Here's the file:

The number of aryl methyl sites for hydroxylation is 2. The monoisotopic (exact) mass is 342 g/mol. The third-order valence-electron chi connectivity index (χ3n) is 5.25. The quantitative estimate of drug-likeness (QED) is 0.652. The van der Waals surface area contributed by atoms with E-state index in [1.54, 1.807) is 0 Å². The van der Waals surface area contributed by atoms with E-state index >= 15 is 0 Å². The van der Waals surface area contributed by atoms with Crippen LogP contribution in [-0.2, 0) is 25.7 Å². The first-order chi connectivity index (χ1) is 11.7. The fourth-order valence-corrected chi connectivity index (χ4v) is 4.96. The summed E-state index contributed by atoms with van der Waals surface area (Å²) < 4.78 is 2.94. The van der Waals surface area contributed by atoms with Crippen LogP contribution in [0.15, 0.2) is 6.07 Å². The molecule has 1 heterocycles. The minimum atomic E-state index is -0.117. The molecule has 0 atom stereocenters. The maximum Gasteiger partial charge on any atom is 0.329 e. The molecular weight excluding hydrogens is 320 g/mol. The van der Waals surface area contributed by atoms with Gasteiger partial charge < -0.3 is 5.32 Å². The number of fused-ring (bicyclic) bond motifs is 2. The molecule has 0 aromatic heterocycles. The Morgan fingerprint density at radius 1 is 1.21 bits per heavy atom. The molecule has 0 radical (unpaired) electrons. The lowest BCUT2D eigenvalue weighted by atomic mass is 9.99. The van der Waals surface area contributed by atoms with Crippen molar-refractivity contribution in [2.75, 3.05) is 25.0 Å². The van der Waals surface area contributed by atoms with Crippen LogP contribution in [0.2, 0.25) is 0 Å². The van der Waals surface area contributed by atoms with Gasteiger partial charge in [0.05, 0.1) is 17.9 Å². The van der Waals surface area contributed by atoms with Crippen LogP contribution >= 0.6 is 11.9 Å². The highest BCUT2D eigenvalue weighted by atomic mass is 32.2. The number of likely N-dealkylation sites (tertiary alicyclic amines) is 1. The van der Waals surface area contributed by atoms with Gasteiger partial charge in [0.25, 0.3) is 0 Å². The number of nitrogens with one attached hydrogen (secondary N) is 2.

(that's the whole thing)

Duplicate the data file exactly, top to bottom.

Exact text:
The number of aryl methyl sites for hydroxylation is 2. The monoisotopic (exact) mass is 342 g/mol. The third-order valence-electron chi connectivity index (χ3n) is 5.25. The quantitative estimate of drug-likeness (QED) is 0.652. The van der Waals surface area contributed by atoms with E-state index in [1.54, 1.807) is 0 Å². The van der Waals surface area contributed by atoms with E-state index >= 15 is 0 Å². The van der Waals surface area contributed by atoms with Crippen LogP contribution in [-0.2, 0) is 25.7 Å². The first-order chi connectivity index (χ1) is 11.7. The fourth-order valence-corrected chi connectivity index (χ4v) is 4.96. The summed E-state index contributed by atoms with van der Waals surface area (Å²) < 4.78 is 2.94. The van der Waals surface area contributed by atoms with Crippen LogP contribution in [0.15, 0.2) is 6.07 Å². The molecule has 1 heterocycles. The minimum atomic E-state index is -0.117. The molecule has 0 atom stereocenters. The maximum Gasteiger partial charge on any atom is 0.329 e. The molecular weight excluding hydrogens is 320 g/mol. The van der Waals surface area contributed by atoms with Gasteiger partial charge < -0.3 is 5.32 Å². The number of fused-ring (bicyclic) bond motifs is 2. The molecule has 0 aromatic heterocycles. The Morgan fingerprint density at radius 1 is 1.21 bits per heavy atom. The molecule has 0 radical (unpaired) electrons. The lowest BCUT2D eigenvalue weighted by atomic mass is 9.99. The van der Waals surface area contributed by atoms with Crippen molar-refractivity contribution in [2.75, 3.05) is 25.0 Å². The van der Waals surface area contributed by atoms with Crippen LogP contribution in [0.2, 0.25) is 0 Å². The van der Waals surface area contributed by atoms with Gasteiger partial charge in [0.05, 0.1) is 17.9 Å². The van der Waals surface area contributed by atoms with Crippen LogP contribution >= 0.6 is 11.9 Å². The highest BCUT2D eigenvalue weighted by atomic mass is 32.2. The number of likely N-dealkylation sites (tertiary alicyclic amines) is 1. The van der Waals surface area contributed by atoms with Gasteiger partial charge in [0.25, 0.3) is 0 Å². The number of nitrogens with one attached hydrogen (secondary N) is 2.